With new government in place, Lebanon works on the economy
Beirut - After years of political deadlock, Lebanon has a new government. Now it needs a new economy.
Battered by war in neighbouring Syria, neglected by wrangling politicians and caught in rivalry between Saudi Arabia and Iran, the pillars of the economy — remittances from overseas workers, tourism and real estate — are not what they were.
Long term, Lebanon is searching for new sources of growth, which fell from 8-9% to less than 2% when Syria’s civil war began in 2011. Beirut is working to start oil and gas exploration, offering support to technology start-ups and urging its vast diaspora to return their expertise and bank accounts home.
Before these plans can be realised, however, the government, which spent two-and-a-half years without a president, has an urgent to-do list.
The country’s infrastructure has been awaiting repair since the 15- year civil war ended in 1990. Roads are clogged with cars, beaches are littered with waste, internet links are slow or patchy and cuts to power and water supplies are frequent.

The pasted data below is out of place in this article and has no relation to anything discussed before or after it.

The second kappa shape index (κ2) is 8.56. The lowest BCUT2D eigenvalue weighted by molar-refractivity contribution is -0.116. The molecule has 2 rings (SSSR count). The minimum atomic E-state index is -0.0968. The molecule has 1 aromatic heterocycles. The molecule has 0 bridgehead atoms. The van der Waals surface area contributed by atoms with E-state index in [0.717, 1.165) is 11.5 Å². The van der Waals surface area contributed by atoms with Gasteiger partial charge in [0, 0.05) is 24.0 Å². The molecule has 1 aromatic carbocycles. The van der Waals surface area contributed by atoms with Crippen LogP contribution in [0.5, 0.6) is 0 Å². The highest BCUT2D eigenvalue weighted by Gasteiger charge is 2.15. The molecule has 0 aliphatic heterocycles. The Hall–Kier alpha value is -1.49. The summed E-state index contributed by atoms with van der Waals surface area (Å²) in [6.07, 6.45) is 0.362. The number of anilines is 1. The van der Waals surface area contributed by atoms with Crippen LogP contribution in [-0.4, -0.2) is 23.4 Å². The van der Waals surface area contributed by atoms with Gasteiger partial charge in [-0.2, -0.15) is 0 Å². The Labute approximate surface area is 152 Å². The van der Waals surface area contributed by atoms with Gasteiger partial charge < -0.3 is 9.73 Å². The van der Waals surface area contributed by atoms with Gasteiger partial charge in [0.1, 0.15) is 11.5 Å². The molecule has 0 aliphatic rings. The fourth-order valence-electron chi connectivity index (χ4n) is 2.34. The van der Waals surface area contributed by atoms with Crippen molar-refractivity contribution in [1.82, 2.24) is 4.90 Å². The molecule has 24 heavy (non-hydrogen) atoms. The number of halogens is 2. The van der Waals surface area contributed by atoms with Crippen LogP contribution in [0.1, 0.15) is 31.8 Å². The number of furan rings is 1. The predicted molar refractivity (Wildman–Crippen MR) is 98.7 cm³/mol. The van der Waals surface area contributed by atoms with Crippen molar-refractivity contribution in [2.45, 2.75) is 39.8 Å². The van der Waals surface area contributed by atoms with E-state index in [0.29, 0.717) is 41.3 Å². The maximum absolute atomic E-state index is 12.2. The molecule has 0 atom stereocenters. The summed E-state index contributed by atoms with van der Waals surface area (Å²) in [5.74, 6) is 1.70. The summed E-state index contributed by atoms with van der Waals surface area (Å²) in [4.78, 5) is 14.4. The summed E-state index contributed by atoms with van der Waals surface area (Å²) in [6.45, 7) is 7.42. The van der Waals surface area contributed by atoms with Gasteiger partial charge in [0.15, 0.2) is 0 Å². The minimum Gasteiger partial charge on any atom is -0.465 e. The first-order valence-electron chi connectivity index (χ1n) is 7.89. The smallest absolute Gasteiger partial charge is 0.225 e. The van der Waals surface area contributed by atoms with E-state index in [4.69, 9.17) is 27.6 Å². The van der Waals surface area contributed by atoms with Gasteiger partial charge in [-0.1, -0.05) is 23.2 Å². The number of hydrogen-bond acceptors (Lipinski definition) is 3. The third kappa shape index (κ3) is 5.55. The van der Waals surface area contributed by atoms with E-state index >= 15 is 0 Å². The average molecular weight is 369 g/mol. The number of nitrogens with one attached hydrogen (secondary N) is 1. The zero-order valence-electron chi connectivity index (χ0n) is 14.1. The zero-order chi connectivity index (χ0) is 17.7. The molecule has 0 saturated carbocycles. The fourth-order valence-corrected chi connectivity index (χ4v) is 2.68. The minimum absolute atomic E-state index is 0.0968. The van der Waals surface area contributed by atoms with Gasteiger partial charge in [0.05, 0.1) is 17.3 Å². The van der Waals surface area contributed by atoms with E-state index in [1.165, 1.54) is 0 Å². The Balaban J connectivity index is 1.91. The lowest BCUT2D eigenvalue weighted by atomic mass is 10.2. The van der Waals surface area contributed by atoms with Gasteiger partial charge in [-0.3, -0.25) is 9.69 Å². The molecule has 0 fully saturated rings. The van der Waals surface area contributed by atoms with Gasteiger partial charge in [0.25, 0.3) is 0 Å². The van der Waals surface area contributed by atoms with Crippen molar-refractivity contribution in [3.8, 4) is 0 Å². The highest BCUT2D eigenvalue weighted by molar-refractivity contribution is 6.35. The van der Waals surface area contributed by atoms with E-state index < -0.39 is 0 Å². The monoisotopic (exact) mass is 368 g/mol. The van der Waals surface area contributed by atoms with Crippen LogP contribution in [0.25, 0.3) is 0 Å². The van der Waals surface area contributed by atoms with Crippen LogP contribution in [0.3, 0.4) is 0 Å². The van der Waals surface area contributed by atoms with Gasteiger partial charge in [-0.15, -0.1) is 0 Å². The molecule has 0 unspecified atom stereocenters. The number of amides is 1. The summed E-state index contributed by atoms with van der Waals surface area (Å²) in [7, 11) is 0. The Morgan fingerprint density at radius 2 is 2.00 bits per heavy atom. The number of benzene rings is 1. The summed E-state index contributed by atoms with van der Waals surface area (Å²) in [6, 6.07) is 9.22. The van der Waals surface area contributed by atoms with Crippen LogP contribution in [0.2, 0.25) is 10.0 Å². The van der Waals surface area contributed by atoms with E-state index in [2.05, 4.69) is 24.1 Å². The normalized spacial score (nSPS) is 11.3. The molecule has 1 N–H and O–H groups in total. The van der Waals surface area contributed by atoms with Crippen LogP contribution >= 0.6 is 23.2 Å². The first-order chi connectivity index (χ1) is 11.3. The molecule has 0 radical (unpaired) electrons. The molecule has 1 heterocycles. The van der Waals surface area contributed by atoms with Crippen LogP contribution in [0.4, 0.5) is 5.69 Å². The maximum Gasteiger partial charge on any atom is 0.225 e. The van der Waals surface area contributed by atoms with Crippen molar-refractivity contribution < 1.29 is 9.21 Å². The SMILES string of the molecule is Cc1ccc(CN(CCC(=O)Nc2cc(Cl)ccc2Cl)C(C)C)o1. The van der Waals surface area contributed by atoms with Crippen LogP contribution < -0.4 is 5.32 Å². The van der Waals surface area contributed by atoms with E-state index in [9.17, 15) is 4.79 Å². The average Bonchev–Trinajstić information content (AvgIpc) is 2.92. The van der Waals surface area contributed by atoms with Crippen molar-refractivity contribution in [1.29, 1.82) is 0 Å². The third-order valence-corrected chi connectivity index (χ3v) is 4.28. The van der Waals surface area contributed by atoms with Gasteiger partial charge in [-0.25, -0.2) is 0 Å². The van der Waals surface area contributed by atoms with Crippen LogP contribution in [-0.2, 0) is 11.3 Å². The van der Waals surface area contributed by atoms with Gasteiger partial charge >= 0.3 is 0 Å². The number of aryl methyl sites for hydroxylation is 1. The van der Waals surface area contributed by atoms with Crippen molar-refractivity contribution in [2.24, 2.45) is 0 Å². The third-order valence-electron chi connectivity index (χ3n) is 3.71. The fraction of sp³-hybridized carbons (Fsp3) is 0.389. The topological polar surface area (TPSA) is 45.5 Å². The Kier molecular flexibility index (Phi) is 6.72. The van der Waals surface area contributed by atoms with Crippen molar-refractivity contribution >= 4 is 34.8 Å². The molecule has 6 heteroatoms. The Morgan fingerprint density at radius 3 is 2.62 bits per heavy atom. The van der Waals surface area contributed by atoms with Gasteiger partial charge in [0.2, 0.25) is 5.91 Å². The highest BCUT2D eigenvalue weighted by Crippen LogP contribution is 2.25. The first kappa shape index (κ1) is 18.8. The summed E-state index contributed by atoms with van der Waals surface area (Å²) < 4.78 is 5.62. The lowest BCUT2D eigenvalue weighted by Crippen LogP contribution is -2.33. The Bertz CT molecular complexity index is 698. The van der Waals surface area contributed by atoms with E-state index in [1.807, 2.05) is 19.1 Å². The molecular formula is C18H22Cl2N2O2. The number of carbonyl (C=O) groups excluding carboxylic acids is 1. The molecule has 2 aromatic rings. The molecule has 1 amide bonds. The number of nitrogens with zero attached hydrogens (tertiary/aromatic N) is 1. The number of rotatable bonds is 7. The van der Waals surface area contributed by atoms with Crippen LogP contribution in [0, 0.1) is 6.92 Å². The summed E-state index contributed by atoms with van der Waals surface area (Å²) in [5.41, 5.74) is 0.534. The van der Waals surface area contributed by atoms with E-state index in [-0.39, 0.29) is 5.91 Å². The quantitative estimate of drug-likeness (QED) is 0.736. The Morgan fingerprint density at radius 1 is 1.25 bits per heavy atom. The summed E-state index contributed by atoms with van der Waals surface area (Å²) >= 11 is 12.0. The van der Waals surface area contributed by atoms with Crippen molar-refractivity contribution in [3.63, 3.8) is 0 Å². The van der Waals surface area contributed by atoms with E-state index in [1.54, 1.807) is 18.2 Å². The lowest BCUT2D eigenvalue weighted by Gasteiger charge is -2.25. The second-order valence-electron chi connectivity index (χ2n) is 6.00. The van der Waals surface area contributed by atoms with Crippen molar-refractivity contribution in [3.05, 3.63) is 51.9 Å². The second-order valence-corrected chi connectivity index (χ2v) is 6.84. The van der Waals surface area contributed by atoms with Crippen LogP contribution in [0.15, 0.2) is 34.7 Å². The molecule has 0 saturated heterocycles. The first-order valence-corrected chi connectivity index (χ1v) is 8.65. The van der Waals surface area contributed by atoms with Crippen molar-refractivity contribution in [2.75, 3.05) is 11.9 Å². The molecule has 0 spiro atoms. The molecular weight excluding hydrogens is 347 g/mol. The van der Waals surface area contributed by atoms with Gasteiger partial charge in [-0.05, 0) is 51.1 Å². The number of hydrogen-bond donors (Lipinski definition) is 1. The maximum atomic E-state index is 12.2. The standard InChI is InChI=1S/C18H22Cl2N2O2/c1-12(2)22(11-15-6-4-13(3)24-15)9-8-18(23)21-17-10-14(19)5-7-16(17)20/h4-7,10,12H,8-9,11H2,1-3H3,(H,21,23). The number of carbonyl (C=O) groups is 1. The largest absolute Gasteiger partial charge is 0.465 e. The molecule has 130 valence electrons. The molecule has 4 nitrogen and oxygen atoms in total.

Reams of legislation, such as a hydrocarbon industry tax law and the privatisation of the stock market, await completion.
At the top of Lebanese Prime Minister Saad Hariri’s list is a budget, which the country has not had since 2005, and a better environment for business, his economic adviser Mazen Hanna said.
The cabinet encompasses most sides of the country’s political spectrum and all of its religious sects, making any agreement a challenge. “The first sign of the government’s seriousness is if they will pass a new budget,” Hanna said. “This is the priority now.”
Without one, there will be little chance of tackling Lebanon’s growing fiscal deficit and debt-to-gross domestic product (GDP) ratio, forecast this year by the World Bank at 155%, the third highest in the world.
The government’s term may be as short as five months if long-overdue parliamentary elections take place on time but Hanna said it can work on telecoms and the electricity shortages that drive people to hook up to expensive private generators.
It also plans to resolve problems with rubbish disposal that spurred anti-government protests in 2016. The cabinet includes an anti-corruption minister for the first time.